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Decision No. 35

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May 07 1946
In Re: Voting of Retired Bishops

Digest of Case

The provisions of Paragraph 437, Discipline 1944, in connection with retired Bishops of Jurisdictional Conferences, stating that "he may participate in the Council of Bishops, but without vote," is not in conflict with the Constitution, Paragraph 34, as the Constitution by Paragraph 8, Section 5, granted unto the General Conference the power to "define and fix the powers, duties and privileges of the Episcopacy."

Statement of Facts

Paragraph 437 of the Discipline in connection with retired Bishops of Jurisdictional Conferences states: "He may participate in the Council ofBishops, but without vote." At a meeting of the Council of Bishops the question as to the constitutionality of the particular phrase in Paragraph 436 "but without vote" was raised and it was then voted to request the Judicial Council for a ruling in this matter.

Decision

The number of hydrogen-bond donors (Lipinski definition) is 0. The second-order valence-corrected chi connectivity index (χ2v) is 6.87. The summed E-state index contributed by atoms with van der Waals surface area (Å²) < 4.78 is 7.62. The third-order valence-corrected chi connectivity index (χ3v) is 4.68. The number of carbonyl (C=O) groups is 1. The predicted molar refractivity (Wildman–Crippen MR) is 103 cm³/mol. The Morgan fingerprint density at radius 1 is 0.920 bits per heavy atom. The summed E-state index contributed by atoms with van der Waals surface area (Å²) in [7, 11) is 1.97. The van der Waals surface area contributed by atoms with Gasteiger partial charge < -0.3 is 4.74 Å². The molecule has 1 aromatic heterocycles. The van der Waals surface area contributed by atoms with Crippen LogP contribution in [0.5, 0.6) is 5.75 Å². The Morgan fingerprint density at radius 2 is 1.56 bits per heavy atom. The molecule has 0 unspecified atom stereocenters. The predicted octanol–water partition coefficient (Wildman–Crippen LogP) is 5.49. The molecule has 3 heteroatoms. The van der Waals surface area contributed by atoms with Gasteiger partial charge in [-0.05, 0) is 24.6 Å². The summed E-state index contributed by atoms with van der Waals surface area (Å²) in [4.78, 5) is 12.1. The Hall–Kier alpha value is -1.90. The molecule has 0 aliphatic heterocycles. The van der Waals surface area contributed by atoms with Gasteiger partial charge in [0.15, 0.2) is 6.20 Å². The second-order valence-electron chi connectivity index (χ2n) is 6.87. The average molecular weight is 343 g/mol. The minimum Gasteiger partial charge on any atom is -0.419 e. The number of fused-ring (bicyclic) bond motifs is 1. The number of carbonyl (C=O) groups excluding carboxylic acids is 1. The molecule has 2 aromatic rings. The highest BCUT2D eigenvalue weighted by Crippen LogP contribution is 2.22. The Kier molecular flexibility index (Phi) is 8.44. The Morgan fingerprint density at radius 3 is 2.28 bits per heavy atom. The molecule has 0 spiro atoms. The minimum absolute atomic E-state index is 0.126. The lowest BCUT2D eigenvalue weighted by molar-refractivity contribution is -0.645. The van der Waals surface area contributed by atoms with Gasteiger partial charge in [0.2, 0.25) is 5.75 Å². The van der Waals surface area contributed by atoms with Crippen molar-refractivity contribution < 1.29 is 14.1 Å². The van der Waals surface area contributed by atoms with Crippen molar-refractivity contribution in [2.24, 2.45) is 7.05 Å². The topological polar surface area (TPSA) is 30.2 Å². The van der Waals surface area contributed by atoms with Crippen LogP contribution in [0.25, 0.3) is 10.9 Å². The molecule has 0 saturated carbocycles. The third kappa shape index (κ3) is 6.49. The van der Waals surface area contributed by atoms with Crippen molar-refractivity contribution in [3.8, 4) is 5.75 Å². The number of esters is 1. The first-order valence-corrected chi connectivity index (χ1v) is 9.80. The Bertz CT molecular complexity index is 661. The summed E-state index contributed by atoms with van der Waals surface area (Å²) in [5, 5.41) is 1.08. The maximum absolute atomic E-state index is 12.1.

The Constitution in Paragraph 34 states: There shall be an Episcopacy in The Methodist Church of like plan, powers, privileges and duties as now exist in The Methodist Episcopal Church and The Methodist Episcopal Church, South." In Paragraph 36 of the Constitution it states: "There shall be a Council of Bishops composed of all the Bishops of all the Jurisdictional and Central Conferences." Paragraph 8, Article IV of the Constitution states in connection with the powers of the General Conference: The General Conference shall have full legislative power over all matters distinctively connectional, and in the exercise of said powers shall have authority as follows: "5. To define and fix the powers, duties and privileges of the Episcopacy." It has been stated that this act of the General Conference in inserting the words of "but without vote" infringes on the historic powers of the Episcopacy as set forth in Paragraph 34. It is however a fact that a similar phrase "but without vote" was in the Discipline of The Methodist Episcopal Church prior to Unification. It is clear that a retired Bishop is a member of the Council of Bishops. Ordinarily membership in an organization implies the right to vote. But that implication is not necessarily an absolute right. The Constitution has given the General Conference the power. "To define and fix the powers, duties and privileges of the Episcopacy." In the exercise of that power it has provided that a retired Bishop may participate in the Council of Bishops "but without vote." The same Paragraph of the Discipline 437 sets out other restrictions such as not presiding over certain Conferences nor making appointments. The Paragraph setting out the composition of the Council of Bishops and the Paragraph giving the General Conference the power to define and fix the powers, duties and privileges of the Episcopacy are each a part of the Constitution. As against the implication of the right to vote implied by membership in the Council of Bishops, is the clear and definite restriction imposed by the General Conference in Paragraph 437. There is no such conflict of authority in these two portions of the Constitution sufficient to justify our holding the action of the General Conference unconstitutional. Accordingly, it is held constitutional. Concurring Decision M. A. Childers, J. S. French, and W. G. Henry filed a concurring opinion as follows: The opinion of our colleagues above set forth states that there is no such conflict of authority between Paragraph 36 of the Discipline relating to membership in the Council of Bishops and Paragraph 8, Section 5 of the Discipline giving to the General Conference power to prescribe the powers, duties and privileges of the Episcopacy (each a part of the Constitution) sufficient to justify our holding unconstitutional the action of the General Conference taking from retired Bishops the right to vote in the Council of Bishops: We believe there is a conflict between these two provisions of the Constitution and that the provision of the Discipline denying retired Bishops the right to vote in the Council of Bishops is of doubtful constitutionality. However, it is a well-established rule of constitutional construction that if an act of a legislative body is not clearly unconstitutional, the judicial body reviewing same should sustain its constitutionality. On the basis of that universal rule of construction, we concur in the decision set forth above.

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